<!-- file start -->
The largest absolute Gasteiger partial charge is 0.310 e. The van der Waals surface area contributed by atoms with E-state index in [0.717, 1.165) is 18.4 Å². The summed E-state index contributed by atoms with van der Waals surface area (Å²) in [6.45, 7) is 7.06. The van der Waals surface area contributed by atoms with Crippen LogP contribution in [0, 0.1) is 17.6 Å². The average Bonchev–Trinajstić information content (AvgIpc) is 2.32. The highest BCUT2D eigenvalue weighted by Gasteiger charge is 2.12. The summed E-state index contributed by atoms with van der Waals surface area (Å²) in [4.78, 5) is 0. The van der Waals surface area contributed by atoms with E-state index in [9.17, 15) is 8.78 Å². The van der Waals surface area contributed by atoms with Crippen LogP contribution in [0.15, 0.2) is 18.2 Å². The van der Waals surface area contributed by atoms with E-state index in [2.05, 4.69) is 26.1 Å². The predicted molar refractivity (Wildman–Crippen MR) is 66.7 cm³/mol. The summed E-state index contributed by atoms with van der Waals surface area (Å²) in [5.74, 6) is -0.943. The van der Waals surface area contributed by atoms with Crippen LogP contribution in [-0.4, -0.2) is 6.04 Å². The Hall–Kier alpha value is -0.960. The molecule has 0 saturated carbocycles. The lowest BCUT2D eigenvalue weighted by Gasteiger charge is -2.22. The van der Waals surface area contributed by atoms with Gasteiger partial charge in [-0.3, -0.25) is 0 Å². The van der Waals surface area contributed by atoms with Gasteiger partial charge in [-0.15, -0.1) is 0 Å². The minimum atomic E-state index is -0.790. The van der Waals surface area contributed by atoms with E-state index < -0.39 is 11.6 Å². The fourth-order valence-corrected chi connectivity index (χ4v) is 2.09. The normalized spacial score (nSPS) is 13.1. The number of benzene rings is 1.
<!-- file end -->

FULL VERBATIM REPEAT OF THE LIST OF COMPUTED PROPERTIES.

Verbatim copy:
The largest absolute Gasteiger partial charge is 0.310 e. The van der Waals surface area contributed by atoms with E-state index in [0.717, 1.165) is 18.4 Å². The summed E-state index contributed by atoms with van der Waals surface area (Å²) in [6.45, 7) is 7.06. The van der Waals surface area contributed by atoms with Crippen LogP contribution in [0, 0.1) is 17.6 Å². The average Bonchev–Trinajstić information content (AvgIpc) is 2.32. The highest BCUT2D eigenvalue weighted by Gasteiger charge is 2.12. The summed E-state index contributed by atoms with van der Waals surface area (Å²) in [4.78, 5) is 0. The van der Waals surface area contributed by atoms with E-state index in [9.17, 15) is 8.78 Å². The van der Waals surface area contributed by atoms with Crippen LogP contribution in [0.15, 0.2) is 18.2 Å². The van der Waals surface area contributed by atoms with E-state index in [2.05, 4.69) is 26.1 Å². The predicted molar refractivity (Wildman–Crippen MR) is 66.7 cm³/mol. The summed E-state index contributed by atoms with van der Waals surface area (Å²) in [5.74, 6) is -0.943. The van der Waals surface area contributed by atoms with Crippen LogP contribution in [-0.4, -0.2) is 6.04 Å². The Hall–Kier alpha value is -0.960. The molecule has 0 saturated carbocycles. The lowest BCUT2D eigenvalue weighted by Gasteiger charge is -2.22. The van der Waals surface area contributed by atoms with Gasteiger partial charge in [-0.3, -0.25) is 0 Å². The van der Waals surface area contributed by atoms with Gasteiger partial charge in [-0.15, -0.1) is 0 Å². The minimum atomic E-state index is -0.790. The van der Waals surface area contributed by atoms with E-state index < -0.39 is 11.6 Å². The fourth-order valence-corrected chi connectivity index (χ4v) is 2.09. The normalized spacial score (nSPS) is 13.1. The number of benzene rings is 1.